Robotic Carbon Explorers test the "iron hypothesis" in nature
Launched in April 2001, the two Carbon Explorers first traveled westward from Ocean Station PAPA, then turned north and eventually east, gradually drifting apart. Although frequently interrupted by high winds, they transmitted ocean carbon data regularly until their batteries gave out in December, 2001.
In the spring of 2001, two robotic Carbon Explorer floats recorded the rapid growth of phytoplankton in the upper layers of the North Pacific Ocean after a passing storm had deposited iron-rich dust from the Gobi Desert. The carbon measurements, reported in the October 25 issue of Science, are the first direct observation of wind-blown terrestrial dust fertilizing the growth of aquatic plant life.
A group of scientists led by oceanographer James K. Bishop of Lawrence Berkeley National Laboratorys Earth Sciences Division engineered the deep-diving Carbon Explorers to measure particulate carbon in the upper thousand meters of the ocean. The Carbon Explorers are modified SOLO floats (Sounding Oceanographic Lagrangian Observers), originally designed by Russ Davis of the Scripps Institution of Oceanography to measure temperature and salinity at various depths. A growing number of SOLOs are now adrift in ocean currents around the world, as part of the international Project Argo to study ocean climate variability.
Paul Preuss | EurekAlert!
Climate change weakens Walker circulation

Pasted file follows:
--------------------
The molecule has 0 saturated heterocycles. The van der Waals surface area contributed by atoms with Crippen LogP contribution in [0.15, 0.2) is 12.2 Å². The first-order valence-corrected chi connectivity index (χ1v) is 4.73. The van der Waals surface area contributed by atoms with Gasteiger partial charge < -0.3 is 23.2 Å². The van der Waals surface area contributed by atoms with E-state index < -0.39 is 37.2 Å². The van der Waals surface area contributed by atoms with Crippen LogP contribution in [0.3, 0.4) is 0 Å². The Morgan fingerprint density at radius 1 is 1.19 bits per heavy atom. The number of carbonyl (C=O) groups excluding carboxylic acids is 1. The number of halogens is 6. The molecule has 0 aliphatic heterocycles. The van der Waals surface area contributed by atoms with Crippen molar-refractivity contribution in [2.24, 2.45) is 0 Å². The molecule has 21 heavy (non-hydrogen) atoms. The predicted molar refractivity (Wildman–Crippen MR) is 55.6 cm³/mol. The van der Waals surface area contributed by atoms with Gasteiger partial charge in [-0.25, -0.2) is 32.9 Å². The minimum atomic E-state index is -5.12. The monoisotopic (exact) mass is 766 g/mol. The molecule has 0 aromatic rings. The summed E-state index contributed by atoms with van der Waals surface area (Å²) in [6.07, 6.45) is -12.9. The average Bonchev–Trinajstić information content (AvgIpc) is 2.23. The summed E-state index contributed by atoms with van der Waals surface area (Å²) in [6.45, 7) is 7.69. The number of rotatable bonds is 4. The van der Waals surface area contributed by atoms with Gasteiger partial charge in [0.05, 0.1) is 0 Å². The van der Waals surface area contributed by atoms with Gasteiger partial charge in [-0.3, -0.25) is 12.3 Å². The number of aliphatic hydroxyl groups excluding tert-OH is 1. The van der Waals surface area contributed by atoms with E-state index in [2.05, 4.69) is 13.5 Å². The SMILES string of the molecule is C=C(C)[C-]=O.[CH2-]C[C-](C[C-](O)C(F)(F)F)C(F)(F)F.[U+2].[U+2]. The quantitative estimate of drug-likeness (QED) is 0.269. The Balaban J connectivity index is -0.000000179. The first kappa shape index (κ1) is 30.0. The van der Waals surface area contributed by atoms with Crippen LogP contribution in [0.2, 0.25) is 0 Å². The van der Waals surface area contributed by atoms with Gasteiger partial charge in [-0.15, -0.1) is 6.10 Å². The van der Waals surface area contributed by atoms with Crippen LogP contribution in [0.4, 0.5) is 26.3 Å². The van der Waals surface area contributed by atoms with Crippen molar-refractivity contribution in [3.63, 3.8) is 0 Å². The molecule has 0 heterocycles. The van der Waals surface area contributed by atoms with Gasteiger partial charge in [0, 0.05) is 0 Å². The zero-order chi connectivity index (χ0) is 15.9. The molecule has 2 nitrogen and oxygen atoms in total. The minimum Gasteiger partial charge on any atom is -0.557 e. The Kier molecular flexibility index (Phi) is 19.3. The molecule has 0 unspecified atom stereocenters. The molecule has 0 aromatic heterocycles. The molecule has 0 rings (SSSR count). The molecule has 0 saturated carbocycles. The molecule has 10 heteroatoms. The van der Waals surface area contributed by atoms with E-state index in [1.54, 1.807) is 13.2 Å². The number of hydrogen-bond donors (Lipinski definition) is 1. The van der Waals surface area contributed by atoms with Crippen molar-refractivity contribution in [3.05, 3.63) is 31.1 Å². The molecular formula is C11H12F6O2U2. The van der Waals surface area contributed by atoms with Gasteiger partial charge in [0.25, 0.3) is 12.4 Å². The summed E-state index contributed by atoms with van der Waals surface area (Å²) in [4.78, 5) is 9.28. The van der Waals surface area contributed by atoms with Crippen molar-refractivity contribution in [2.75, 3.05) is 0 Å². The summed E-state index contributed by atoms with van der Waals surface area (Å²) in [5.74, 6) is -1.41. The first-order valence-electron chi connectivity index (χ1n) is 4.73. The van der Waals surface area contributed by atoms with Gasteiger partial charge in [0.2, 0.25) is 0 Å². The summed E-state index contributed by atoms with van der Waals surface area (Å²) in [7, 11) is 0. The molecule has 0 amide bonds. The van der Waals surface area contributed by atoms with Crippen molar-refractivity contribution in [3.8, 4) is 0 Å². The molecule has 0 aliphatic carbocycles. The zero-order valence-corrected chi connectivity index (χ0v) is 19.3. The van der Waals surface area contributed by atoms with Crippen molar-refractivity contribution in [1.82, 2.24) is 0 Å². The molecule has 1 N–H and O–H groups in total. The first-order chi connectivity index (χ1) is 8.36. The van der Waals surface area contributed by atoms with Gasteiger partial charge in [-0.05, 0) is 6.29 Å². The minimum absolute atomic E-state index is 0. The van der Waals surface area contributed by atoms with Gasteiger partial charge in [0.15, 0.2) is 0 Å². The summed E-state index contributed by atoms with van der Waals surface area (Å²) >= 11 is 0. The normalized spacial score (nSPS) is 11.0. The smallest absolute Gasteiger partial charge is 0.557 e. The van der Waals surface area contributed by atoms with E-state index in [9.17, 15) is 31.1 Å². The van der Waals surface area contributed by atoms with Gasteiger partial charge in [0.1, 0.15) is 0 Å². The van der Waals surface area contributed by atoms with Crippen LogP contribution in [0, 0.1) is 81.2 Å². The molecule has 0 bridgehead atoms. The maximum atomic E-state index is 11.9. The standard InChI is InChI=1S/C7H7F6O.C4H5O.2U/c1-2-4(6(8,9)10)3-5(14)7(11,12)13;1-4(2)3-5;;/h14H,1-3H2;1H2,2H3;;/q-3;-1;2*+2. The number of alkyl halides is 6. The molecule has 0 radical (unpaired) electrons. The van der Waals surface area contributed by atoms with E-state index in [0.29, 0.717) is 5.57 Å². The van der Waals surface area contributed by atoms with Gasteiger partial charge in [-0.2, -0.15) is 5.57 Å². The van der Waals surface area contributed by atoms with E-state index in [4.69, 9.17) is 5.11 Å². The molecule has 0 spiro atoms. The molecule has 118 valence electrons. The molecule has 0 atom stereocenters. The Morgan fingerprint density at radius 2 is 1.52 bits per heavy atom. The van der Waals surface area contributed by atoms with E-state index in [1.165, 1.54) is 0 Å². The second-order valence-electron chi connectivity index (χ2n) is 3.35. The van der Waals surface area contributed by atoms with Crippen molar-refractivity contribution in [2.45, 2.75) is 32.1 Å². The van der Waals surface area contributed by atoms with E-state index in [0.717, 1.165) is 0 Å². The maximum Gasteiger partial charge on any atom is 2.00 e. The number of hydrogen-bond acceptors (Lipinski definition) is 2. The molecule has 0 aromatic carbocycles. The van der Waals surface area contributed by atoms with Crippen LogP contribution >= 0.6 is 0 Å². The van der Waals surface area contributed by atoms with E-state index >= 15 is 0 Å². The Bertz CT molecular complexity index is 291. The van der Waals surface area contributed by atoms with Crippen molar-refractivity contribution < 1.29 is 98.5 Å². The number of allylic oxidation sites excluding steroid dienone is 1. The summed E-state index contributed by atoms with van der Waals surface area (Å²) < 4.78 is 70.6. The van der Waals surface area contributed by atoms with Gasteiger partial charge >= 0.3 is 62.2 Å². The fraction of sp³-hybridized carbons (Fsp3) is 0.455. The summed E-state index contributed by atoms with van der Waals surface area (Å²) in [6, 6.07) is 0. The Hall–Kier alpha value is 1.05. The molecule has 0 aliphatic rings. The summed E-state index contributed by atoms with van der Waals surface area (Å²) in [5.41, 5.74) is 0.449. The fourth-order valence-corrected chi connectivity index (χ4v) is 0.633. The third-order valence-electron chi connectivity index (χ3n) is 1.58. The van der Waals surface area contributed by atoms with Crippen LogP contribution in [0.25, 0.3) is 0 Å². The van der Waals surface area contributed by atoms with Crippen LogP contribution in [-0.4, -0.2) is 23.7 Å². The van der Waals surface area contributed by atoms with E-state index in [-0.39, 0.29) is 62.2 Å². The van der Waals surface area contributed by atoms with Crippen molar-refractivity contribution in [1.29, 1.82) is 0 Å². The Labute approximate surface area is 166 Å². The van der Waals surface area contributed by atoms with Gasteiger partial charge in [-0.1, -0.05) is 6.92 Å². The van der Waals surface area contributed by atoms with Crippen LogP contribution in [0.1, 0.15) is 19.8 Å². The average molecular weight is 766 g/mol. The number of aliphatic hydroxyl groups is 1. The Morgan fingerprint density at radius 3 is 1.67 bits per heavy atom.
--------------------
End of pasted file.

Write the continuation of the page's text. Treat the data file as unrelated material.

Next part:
20.10.2017 | MARUM - Zentrum für Marine Umweltwissenschaften an der Universität Bremen
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20.10.2017 | Senckenberg Forschungsinstitut und Naturmuseen
University of Maryland researchers contribute to historic detection of gravitational waves and light created by event
On August 17, 2017, at 12:41:04 UTC, scientists made the first direct observation of a merger between two neutron stars--the dense, collapsed cores that remain...
Seven new papers describe the first-ever detection of light from a gravitational wave source. The event, caused by two neutron stars colliding and merging together, was dubbed GW170817 because it sent ripples through space-time that reached Earth on 2017 August 17. Around the world, hundreds of excited astronomers mobilized quickly and were able to observe the event using numerous telescopes, providing a wealth of new data.
Previous detections of gravitational waves have all involved the merger of two black holes, a feat that won the 2017 Nobel Prize in Physics earlier this month....
Material defects in end products can quickly result in failures in many areas of industry, and have a massive impact on the safe use of their products. This is why, in the field of quality assurance, intelligent, nondestructive sensor systems play a key role. They allow testing components and parts in a rapid and cost-efficient manner without destroying the actual product or changing its surface. Experts from the Fraunhofer IZFP in Saarbrücken will be presenting two exhibits at the Blechexpo in Stuttgart from 7–10 November 2017 that allow fast, reliable, and automated characterization of materials and detection of defects (Hall 5, Booth 5306).
When quality testing uses time-consuming destructive test methods, it can result in enormous costs due to damaging or destroying the products. And given that...
Using a new cooling technique MPQ scientists succeed at observing collisions in a dense beam of cold and slow dipolar molecules.
How do chemical reactions proceed at extremely low temperatures? The answer requires the investigation of molecular samples that are cold, dense, and slow at...
Scientists from the Max Planck Institute of Quantum Optics, using high precision laser spectroscopy of atomic hydrogen, confirm the surprisingly small value of the proton radius determined from muonic hydrogen.
It was one of the breakthroughs of the year 2010: Laser spectroscopy of muonic hydrogen resulted in a value for the proton charge radius that was significantly...
17.10.2017 | Event News
10.10.2017 | Event News
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20.10.2017 | Interdisciplinary Research